Steelers' Glaring Red Zone Weakness

Steelers fans want a big receiver to improve the team's red zone offense. But what about the red zone defense? M.C. Steel takes a look.

It's not where most Steeler fans have been focusing their attention. The predominant clamoring has been for the Steelers to improve their red zone offense with a big receiving target. But while the Steelers' offense finished a mediocre 16th in red-zone efficiency, the defense finished at a slightly worse 17th.

So, beyond the obvious that they're both important, which is more important?

The Steelers' most successful seasons over the past decade were 2004, 2005, 2008 and 2010. Within the decade, those are the seasons when they had their deepest playoff runs. In those seasons, the Steelers finished 7th, 7th, 3rd, and 4th in the NFL in red zone defense. In those same seasons, the Steelers finished 21st, 4th, 14th, and and 15th in red zone offense. Three mediocre red zone offensive seasons compared to defenses that finished no worse then 7th.

It's also interesting to note the Steelers' improvement from 2004 to 2005 after the Steelers lost Plaxico Burress in free agency. Granted, a big part of it was the growth of Ben Roethlisberger from Year 1 to 2. The case could also be made that the addition of Heath Miller and the use of Willie Parker between the 5 and 20 played roles as well.

Fast forward to today. Miller is still there. By the end of this past year, Ben was playing as good or better than he's ever played. The Steelers have their bell cow at tailback. Their All Pro and first-round pick Maurkice Pouncey returns. The addition of Mike Munchak to a young offensive line just might be the equivalent of adding another first-round pick.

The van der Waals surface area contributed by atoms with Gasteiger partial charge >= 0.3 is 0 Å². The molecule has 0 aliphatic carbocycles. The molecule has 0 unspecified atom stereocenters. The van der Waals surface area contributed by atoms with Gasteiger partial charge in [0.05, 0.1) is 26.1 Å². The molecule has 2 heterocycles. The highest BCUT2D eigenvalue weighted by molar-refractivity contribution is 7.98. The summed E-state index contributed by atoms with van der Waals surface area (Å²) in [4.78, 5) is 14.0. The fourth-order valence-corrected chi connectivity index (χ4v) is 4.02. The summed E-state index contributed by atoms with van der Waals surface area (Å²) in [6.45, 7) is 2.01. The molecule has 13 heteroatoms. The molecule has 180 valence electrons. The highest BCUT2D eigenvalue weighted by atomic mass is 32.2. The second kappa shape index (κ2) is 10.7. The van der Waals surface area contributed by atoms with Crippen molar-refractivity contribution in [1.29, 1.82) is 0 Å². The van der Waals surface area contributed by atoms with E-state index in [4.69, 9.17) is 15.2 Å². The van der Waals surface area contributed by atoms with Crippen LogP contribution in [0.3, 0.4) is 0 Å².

But what about the defense? The defensive descent from 4th in 2010 to 14th, 13th, and 17th in red zone efficiency has to be considered as one of the main reasons this team hasn't won a playoff game since, or even made the playoffs the last two seasons.

Is next year going to get any better with the way the roster is currently constructed?

As of now, it looks like the Steelers will start safeties who are 5-10 and 5-9, Troy Polamalu and Shamarko Thomas, respectively. The latter being an inexperienced second-year player. Add to that mix two inside linebackers who are 6-1 or shorter. Like everyone else, I'm pulling for Sean Spence to make it back, and let's say he miraculously returns to form. Do we want Spence and Thomas in the middle going up against Rob Gronkowski? Or Tyler Eifert, Jordan Cameron, or Dennis Pitta?

Meanwhile, the Seattle Seahawks finished second in the NFL in red zone defense this season. They also finished first in giveaway/takeaway at +20. They've done it primarily with a secondary whose shortest starting defender is 6-1.

The Steelers have been struggling for a few years now to create turnovers. Having a secondary that can shrink throwing windows would go a long way toward creating more of them, and improve their most glaring weakness: red zone defense.

I like the future of Shamarko Thomas. However, the Steelers must see it as a necessity to draft a safety with some length that can complement Thomas' skill set.

Since the Steelers will go with a 5-9 safety and likely two 6-1 ILBs, it would be wise to also invest in a corner with size. In this way they can shrink throwing windows both in the inside and on the outside of the defense. Having a corner who can take away fades and back-shoulder throws can potentially cause tipped passes that lead to interceptions, and they can make a quarterback hold the ball longer and allow developing rushers such as Jason Worilds, Jarvis Jones, and Cameron Heyward to get there.

That to me seems the route the Steelers need to take to improve turnover production and their red zone defense.

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